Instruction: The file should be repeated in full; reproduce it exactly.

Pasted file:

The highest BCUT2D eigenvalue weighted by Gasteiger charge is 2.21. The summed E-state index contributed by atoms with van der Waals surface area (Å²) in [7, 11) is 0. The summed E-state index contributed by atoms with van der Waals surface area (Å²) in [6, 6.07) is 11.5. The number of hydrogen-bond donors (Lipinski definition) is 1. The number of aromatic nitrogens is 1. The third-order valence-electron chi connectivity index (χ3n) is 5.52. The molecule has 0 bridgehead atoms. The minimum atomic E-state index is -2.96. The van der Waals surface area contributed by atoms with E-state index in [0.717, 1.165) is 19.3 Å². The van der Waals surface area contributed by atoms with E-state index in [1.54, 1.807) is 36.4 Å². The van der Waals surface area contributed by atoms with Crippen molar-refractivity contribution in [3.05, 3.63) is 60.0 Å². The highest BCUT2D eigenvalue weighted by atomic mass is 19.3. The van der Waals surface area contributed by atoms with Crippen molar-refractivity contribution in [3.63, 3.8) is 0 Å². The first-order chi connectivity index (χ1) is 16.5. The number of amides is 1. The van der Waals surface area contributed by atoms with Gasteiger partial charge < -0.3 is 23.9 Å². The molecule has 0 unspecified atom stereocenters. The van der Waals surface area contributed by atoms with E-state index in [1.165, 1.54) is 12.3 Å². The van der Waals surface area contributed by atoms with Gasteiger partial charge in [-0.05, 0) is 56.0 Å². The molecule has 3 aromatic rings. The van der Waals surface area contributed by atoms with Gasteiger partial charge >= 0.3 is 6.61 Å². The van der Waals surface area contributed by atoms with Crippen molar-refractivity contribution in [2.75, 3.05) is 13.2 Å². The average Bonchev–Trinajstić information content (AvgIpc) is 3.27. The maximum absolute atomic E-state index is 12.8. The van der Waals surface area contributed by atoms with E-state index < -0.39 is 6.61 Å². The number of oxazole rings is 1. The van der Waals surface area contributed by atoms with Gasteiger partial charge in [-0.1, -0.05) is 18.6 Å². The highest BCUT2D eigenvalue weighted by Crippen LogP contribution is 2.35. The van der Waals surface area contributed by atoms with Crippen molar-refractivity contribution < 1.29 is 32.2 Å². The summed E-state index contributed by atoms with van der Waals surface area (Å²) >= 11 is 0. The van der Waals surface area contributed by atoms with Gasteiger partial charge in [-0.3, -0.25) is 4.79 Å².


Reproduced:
The highest BCUT2D eigenvalue weighted by Gasteiger charge is 2.21. The summed E-state index contributed by atoms with van der Waals surface area (Å²) in [7, 11) is 0. The summed E-state index contributed by atoms with van der Waals surface area (Å²) in [6, 6.07) is 11.5. The number of hydrogen-bond donors (Lipinski definition) is 1. The number of aromatic nitrogens is 1. The third-order valence-electron chi connectivity index (χ3n) is 5.52. The molecule has 0 bridgehead atoms. The minimum atomic E-state index is -2.96. The van der Waals surface area contributed by atoms with E-state index in [0.717, 1.165) is 19.3 Å². The van der Waals surface area contributed by atoms with E-state index in [1.54, 1.807) is 36.4 Å². The van der Waals surface area contributed by atoms with Crippen molar-refractivity contribution in [3.05, 3.63) is 60.0 Å². The highest BCUT2D eigenvalue weighted by atomic mass is 19.3. The van der Waals surface area contributed by atoms with Crippen molar-refractivity contribution in [3.63, 3.8) is 0 Å². The first-order chi connectivity index (χ1) is 16.5. The number of amides is 1. The van der Waals surface area contributed by atoms with Gasteiger partial charge < -0.3 is 23.9 Å². The molecule has 0 unspecified atom stereocenters. The van der Waals surface area contributed by atoms with E-state index in [1.165, 1.54) is 12.3 Å². The van der Waals surface area contributed by atoms with Gasteiger partial charge in [-0.05, 0) is 56.0 Å². The molecule has 3 aromatic rings. The van der Waals surface area contributed by atoms with Gasteiger partial charge >= 0.3 is 6.61 Å². The van der Waals surface area contributed by atoms with Crippen molar-refractivity contribution in [2.75, 3.05) is 13.2 Å². The average Bonchev–Trinajstić information content (AvgIpc) is 3.27. The maximum absolute atomic E-state index is 12.8. The van der Waals surface area contributed by atoms with E-state index < -0.39 is 6.61 Å². The number of oxazole rings is 1. The van der Waals surface area contributed by atoms with Gasteiger partial charge in [-0.1, -0.05) is 18.6 Å². The highest BCUT2D eigenvalue weighted by Crippen LogP contribution is 2.35. The van der Waals surface area contributed by atoms with Crippen molar-refractivity contribution < 1.29 is 32.2 Å². The summed E-state index contributed by atoms with van der Waals surface area (Å²) >= 11 is 0. The van der Waals surface area contributed by atoms with Gasteiger partial charge in [-0.3, -0.25) is 4.79 Å².